iX Symposium Montreal

May 21th starts the Symposium on Immersion & eXperience at the SAT, Montreal, focusing on fulldome and new media art. There will be talks, presentations and demos of cutting-edge technology by many well-known figures in that area.

As an invited speaker, i will talk about audio-visual fulldome and demonstrate the technology we are currently using to create 3D audio animations in-sync with fulldome animations. The SAT-Dome, or SAT[o]SPHERE, is well equipped with audio gear and a 150+ speakers which will be used to create virtual acoustics in the audio sessions, starting May 25th, 2:30pm.

UPDATE: I’ve been there in 2015, presenting the Matrix Optimizer software. That year was really amazing. I met a bunch of very nice and interesting people and almost all of my friends from previous years. If you ever come to Montreal, go visit the SAT. It is an outstanding place!

The search engine at sat, montreal

recently, musician and audio-visual artist DJ Food (Strictly Kev) screened his brand-new fulldome show “The Search Engine”, live at the “Satosphére” in Montreal, Canada. The Stratosphere is an amazing and probably unrivaled fulldome environment with a vast amount of projectors and speakers, capable of fully surrounding the audience with music, imagery and anything, the fulldome community can come up with today, at any quality, pre-produced or real-time, while visitors lie on the floor, normally 😉

we are grateful to have been able to collaborate with Kevin on his exciting 50+ minutes piece in the form of a few short scenes in the style of our Matrix Optimizer 1 & 2 shows. the next certain date his show will be screened is at the FULLDOME UK 2012, from 16th to 17th November at The National Space Centre in Leicester.

a review of the event can be found on Kevin’s website, also this nice cut-up from one of the organizers.

Modular Basics

The development of the Editor was greatly inspired by Native Instrument’s Reaktor, with which i had played around since 2000. A few decisions had been made regarding it’s design and workings. First of all, each parameter of each module should be visible as plain number and should be modulateable. To make the implementation easier and the whole concept more consistent it was also decided to calculate everything at the sample-rate. There is no distinction between events and audio-converters like mp3 to midi. For each audio-sample the whole patch is calculated. That means that each module introduces a one-sample delay. Five serial modules therefore need five sample-steps until the input is processed by the last module. While this made programming easy it later led to some brain-twisting in more advanced patches where sample-accurate processing was significant.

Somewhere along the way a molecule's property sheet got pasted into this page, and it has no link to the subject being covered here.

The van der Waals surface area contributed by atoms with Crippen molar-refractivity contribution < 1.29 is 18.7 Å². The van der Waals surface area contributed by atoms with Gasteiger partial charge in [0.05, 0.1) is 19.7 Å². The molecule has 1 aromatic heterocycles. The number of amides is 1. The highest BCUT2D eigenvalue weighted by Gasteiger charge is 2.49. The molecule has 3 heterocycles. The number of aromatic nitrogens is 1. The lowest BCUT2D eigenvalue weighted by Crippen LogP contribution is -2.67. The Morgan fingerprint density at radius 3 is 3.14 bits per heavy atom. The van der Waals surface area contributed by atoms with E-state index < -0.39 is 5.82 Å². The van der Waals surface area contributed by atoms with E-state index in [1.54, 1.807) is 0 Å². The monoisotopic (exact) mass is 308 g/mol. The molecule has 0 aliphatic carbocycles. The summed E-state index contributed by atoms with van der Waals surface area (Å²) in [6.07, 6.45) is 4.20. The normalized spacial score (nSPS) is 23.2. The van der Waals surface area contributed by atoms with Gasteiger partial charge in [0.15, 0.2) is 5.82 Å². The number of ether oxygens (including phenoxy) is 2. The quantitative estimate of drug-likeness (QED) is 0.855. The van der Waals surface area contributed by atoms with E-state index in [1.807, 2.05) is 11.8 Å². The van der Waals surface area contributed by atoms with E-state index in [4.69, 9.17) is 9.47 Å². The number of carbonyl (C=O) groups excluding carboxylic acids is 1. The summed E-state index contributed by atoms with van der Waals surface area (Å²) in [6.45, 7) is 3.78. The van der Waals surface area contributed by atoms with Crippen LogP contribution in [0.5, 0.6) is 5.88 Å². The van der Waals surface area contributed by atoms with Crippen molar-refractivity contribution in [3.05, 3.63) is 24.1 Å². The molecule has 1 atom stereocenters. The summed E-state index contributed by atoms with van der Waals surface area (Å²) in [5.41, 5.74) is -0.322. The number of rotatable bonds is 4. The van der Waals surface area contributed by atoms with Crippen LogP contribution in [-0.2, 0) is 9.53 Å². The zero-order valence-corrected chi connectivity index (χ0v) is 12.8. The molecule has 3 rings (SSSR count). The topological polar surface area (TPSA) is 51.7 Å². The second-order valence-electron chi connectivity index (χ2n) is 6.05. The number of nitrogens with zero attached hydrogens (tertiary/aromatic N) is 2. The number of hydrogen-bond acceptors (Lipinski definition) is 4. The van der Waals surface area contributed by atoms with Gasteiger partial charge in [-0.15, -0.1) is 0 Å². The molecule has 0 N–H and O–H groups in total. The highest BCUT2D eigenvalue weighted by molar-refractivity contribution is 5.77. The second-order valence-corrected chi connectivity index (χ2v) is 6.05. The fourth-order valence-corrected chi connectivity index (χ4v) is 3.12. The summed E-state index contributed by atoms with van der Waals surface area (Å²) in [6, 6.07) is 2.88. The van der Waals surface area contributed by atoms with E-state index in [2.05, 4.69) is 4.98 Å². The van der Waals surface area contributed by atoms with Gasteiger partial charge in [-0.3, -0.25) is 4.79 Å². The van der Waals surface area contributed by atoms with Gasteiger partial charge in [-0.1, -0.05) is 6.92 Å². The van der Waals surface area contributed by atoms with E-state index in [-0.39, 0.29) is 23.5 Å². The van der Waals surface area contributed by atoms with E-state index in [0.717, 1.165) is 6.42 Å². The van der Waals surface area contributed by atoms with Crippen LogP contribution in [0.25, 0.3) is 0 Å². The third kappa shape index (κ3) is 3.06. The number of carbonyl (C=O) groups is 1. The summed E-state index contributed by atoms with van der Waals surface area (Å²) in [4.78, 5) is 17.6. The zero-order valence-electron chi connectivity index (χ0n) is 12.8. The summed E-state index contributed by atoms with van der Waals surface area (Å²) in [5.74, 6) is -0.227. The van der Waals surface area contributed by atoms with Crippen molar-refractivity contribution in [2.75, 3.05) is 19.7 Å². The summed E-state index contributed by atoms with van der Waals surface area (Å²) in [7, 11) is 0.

the below image shows the interface containing a very basic patch, namely drawing a circle.

you can see the canonical oscillator which is phase-synced by a start gate, a convenient module that issues a gate anytime the processing (or off-line rendering) starts. two 2d-oscillographs show the signals of the sine and cosine outputs of the oscillator. these outputs are also fed to the scope 3d, the main drawing-device in the Modular Editor. It has a lot of parameters, the most important being X, Y and Z. On every sample-step the scope 3d draws a pixel at the given location. One can ignore the Z input in which case it acts as a 2d-oscillograph. When using Z the 3d-position is projected onto the screen by standard perspective projection or optionally by fisheye-lens projection, which was used for the fulldome productions. There are lots of details and stuff about this module but i’ll keep it simple here. As said, each sample-step causes one drawn pixel. At a sample-rate of 44.1khz and a screen-rate of 30fps, that makes 1470 pixels per frame. The whole screen fades to black within an adjustable time so the screen shows the trail or history of everything that got drawn.

Through a small modification in the next patch the visual output gets much more interesting. a second oscillator is used to rotate the circle about it’s y-axis while it’s drawn. The result is a spiral on the surface of a sphere. Note that the saw-output (also called ramp) is used to control the rotation angle. the second oscillator runs at ten hertz so for every full xy-circle, 10 rotations about the y-axis are performed. The inputs of the rotation-module are called X, Y and rotate Z but any axis-aligned rotation can be performed by the right wiring, though it needs some thought-skills to correctly setup a stack of rotations.

Self-Organizing Map for Reaktor

This is a little program for creating Self-Organizing Maps that help to arrange sample-grain-positions topographically by characteristics of their respective frequency spectra.

an audio-sample is split into little pieces (grains) and a two-dimensional index-map is created where grains with similar frequency-characteristics are near to each other. the resulting map can be exported to the Reaktor table-format to drive a grain-sampler or something like that within NI’s Reaktor.

the program (win32), the open-source code (cross-platform c++) and full documentation along with a sample ensemble can be downloaded from the Reaktor User-Library

Portable Dandy

Rumor has it, that there once was this infamous composer named Dandy Desmond, who, together with contemporaries like Oskar Fischinger or John Cage, would lay the foundations of automated art and storytelling, long before even science fiction authors would imagine audio-video devices nicely fitting into your hand palm. Today, a “composition for 15 tape-decks” can be implemented in an embedded operating system, heavily multi-threaded, developed in multiple languages and scripts and consuming way less power than a pre 21th century light bulb.

In my position as the magic number eight supplier for the amazing portable dandy application, i’m proud to announce my involvement with these great guys: